January 28, 2010 | The Hillsboro Argus | Original Article

Census using media to ease fears in Latino community

For the Census Bureau, short-term memory lasts 10 years.

And it was a decade ago that the nation’s Latino community was undercounted by an estimated three percent, according to the Washington Post, with many Latinos afraid Census workers would report them to immigration authorities.

Because people here illegally still use roads, schools, fire departments and other public services, an undercount leaves agencies underfunded.

The Census Bureau has gotten an early start on raising awareness about the Census, mainly through media outreach, said Henry Cualio, a media specialist with the Census Bureau’s Seattle Region.

We’ve done a lot of PSAs and interviews with Spanish radio stations,” Cualio said. “We’re trying to make sure they get the right word out there.”

Sabino Sardineta, director of the Centro Cultural community center, said he thinks a less hostile environment for immigrants in Washington County makes it easier for Census workers to do their jobs.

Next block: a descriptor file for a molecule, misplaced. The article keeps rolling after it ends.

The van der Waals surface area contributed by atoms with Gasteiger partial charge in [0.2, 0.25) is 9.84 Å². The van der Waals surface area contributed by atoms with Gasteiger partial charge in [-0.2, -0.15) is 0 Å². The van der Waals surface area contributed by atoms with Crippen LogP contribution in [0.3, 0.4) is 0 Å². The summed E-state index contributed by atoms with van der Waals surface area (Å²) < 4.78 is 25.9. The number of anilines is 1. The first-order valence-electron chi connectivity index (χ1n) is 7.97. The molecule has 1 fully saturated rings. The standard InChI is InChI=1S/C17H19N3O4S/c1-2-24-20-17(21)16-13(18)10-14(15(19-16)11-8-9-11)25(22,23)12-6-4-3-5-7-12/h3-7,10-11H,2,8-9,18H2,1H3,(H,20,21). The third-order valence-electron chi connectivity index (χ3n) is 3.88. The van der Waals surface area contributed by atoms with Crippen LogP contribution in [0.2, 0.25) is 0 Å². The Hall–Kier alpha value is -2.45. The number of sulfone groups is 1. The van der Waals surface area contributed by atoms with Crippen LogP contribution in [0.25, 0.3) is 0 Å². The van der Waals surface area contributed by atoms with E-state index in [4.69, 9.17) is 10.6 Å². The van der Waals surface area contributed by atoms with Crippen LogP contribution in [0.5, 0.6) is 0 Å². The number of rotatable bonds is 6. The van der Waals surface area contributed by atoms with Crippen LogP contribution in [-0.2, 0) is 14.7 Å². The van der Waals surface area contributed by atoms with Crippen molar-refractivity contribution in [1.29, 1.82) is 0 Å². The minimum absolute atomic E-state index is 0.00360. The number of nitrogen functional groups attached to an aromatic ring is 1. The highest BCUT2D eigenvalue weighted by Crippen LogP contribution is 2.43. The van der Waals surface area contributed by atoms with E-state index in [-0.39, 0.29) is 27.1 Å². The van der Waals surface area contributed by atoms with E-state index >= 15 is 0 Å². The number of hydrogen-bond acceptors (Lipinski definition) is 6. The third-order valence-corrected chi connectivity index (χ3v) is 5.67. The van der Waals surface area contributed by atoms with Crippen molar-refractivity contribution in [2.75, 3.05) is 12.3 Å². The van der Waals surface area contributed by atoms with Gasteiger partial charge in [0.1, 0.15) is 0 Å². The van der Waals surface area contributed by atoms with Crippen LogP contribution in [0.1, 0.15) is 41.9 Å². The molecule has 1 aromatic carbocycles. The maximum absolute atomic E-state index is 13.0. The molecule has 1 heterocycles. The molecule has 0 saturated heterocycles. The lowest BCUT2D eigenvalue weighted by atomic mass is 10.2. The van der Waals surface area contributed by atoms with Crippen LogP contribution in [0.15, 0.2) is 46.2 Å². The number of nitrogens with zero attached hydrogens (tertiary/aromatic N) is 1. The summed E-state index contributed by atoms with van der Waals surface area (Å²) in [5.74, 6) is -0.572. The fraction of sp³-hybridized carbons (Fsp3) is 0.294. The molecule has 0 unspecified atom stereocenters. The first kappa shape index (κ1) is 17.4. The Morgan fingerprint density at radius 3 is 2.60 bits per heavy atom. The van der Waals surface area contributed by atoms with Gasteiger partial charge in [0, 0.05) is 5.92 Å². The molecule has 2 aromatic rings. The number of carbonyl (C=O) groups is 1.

“There’s less fear here than in other places,” Sardineta said. Those who are afraid are “a minority compared to other counties where there is no leadership and trust being promoted.”

Sardineta said Centro has not been doing much to promote the census, other than hosting a weekly test for potential Census workers.

Meanwhile, Cualio keeps sending the message home through working with DJs at Hispanic radio stations and other outreach efforts, explaining that information acquired during the Census is not shared with other government agencies.

“When somebody from a radio station tells them it’s safe and it’s easy, it emphasizes the fact,” Cualio said.

This story appeared on page A4 of the Jan. 26, 2010 Hillsboro Argus.